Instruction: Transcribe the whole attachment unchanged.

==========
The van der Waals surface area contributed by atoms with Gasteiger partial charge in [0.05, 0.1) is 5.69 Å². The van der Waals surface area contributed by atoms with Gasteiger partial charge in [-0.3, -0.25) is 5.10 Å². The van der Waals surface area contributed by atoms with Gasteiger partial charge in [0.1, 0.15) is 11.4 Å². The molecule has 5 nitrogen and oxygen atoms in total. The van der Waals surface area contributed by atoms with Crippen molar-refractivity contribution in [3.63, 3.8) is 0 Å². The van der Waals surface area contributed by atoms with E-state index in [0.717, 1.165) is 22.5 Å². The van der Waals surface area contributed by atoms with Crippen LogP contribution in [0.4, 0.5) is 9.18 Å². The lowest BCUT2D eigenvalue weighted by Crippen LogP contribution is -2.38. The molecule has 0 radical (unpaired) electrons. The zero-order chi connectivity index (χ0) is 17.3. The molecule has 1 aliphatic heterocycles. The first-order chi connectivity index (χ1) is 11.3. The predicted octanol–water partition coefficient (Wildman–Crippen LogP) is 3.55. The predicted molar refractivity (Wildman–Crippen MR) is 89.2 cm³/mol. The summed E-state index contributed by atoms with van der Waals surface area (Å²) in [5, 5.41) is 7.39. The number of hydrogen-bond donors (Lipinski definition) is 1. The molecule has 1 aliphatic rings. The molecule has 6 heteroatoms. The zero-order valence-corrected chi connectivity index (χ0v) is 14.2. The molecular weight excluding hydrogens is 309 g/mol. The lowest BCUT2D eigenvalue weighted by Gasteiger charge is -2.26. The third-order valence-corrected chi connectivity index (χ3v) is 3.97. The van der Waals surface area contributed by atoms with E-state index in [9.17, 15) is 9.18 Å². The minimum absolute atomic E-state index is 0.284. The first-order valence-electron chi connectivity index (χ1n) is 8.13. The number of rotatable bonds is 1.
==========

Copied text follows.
The van der Waals surface area contributed by atoms with Gasteiger partial charge in [0.05, 0.1) is 5.69 Å². The van der Waals surface area contributed by atoms with Gasteiger partial charge in [-0.3, -0.25) is 5.10 Å². The van der Waals surface area contributed by atoms with Gasteiger partial charge in [0.1, 0.15) is 11.4 Å². The molecule has 5 nitrogen and oxygen atoms in total. The van der Waals surface area contributed by atoms with Crippen molar-refractivity contribution in [3.63, 3.8) is 0 Å². The van der Waals surface area contributed by atoms with E-state index in [0.717, 1.165) is 22.5 Å². The van der Waals surface area contributed by atoms with Crippen LogP contribution in [0.4, 0.5) is 9.18 Å². The lowest BCUT2D eigenvalue weighted by Crippen LogP contribution is -2.38. The molecule has 0 radical (unpaired) electrons. The zero-order chi connectivity index (χ0) is 17.3. The molecule has 1 aliphatic heterocycles. The first-order chi connectivity index (χ1) is 11.3. The predicted octanol–water partition coefficient (Wildman–Crippen LogP) is 3.55. The predicted molar refractivity (Wildman–Crippen MR) is 89.2 cm³/mol. The summed E-state index contributed by atoms with van der Waals surface area (Å²) in [5, 5.41) is 7.39. The number of hydrogen-bond donors (Lipinski definition) is 1. The molecule has 1 aliphatic rings. The molecule has 6 heteroatoms. The zero-order valence-corrected chi connectivity index (χ0v) is 14.2. The molecular weight excluding hydrogens is 309 g/mol. The lowest BCUT2D eigenvalue weighted by Gasteiger charge is -2.26. The third-order valence-corrected chi connectivity index (χ3v) is 3.97. The van der Waals surface area contributed by atoms with E-state index in [9.17, 15) is 9.18 Å². The minimum absolute atomic E-state index is 0.284. The first-order valence-electron chi connectivity index (χ1n) is 8.13. The number of rotatable bonds is 1.